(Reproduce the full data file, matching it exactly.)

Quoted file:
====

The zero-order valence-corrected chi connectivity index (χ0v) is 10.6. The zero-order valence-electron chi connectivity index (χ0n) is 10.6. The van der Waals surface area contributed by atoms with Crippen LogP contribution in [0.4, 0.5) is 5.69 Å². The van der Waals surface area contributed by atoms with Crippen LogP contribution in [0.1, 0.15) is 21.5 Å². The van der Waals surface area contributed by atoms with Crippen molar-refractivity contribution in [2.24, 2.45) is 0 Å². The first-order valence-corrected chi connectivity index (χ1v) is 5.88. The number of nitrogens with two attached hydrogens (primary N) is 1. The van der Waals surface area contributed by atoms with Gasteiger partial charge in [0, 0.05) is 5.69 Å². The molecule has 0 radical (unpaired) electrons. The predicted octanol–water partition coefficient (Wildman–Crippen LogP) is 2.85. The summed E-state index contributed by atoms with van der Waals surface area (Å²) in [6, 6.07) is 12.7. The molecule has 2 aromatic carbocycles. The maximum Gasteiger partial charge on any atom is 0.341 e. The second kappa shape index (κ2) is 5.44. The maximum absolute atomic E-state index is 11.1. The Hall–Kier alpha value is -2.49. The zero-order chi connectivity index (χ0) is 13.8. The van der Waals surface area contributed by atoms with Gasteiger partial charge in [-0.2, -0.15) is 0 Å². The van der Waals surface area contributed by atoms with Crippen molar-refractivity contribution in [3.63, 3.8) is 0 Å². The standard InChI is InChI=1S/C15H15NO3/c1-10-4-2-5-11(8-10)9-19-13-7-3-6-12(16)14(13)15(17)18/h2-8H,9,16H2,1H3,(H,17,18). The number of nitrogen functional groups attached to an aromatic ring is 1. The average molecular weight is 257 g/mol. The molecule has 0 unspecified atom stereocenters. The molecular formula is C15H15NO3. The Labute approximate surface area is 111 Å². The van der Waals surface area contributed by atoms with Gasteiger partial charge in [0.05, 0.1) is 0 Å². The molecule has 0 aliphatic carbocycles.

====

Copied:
The zero-order valence-corrected chi connectivity index (χ0v) is 10.6. The zero-order valence-electron chi connectivity index (χ0n) is 10.6. The van der Waals surface area contributed by atoms with Crippen LogP contribution in [0.4, 0.5) is 5.69 Å². The van der Waals surface area contributed by atoms with Crippen LogP contribution in [0.1, 0.15) is 21.5 Å². The van der Waals surface area contributed by atoms with Crippen molar-refractivity contribution in [2.24, 2.45) is 0 Å². The first-order valence-corrected chi connectivity index (χ1v) is 5.88. The number of nitrogens with two attached hydrogens (primary N) is 1. The van der Waals surface area contributed by atoms with Gasteiger partial charge in [0, 0.05) is 5.69 Å². The molecule has 0 radical (unpaired) electrons. The predicted octanol–water partition coefficient (Wildman–Crippen LogP) is 2.85. The summed E-state index contributed by atoms with van der Waals surface area (Å²) in [6, 6.07) is 12.7. The molecule has 2 aromatic carbocycles. The maximum Gasteiger partial charge on any atom is 0.341 e. The second kappa shape index (κ2) is 5.44. The maximum absolute atomic E-state index is 11.1. The Hall–Kier alpha value is -2.49. The zero-order chi connectivity index (χ0) is 13.8. The van der Waals surface area contributed by atoms with Gasteiger partial charge in [-0.2, -0.15) is 0 Å². The van der Waals surface area contributed by atoms with Crippen molar-refractivity contribution in [3.63, 3.8) is 0 Å². The standard InChI is InChI=1S/C15H15NO3/c1-10-4-2-5-11(8-10)9-19-13-7-3-6-12(16)14(13)15(17)18/h2-8H,9,16H2,1H3,(H,17,18). The number of nitrogen functional groups attached to an aromatic ring is 1. The average molecular weight is 257 g/mol. The molecule has 0 unspecified atom stereocenters. The molecular formula is C15H15NO3. The Labute approximate surface area is 111 Å². The van der Waals surface area contributed by atoms with Gasteiger partial charge in [0.05, 0.1) is 0 Å². The molecule has 0 aliphatic carbocycles.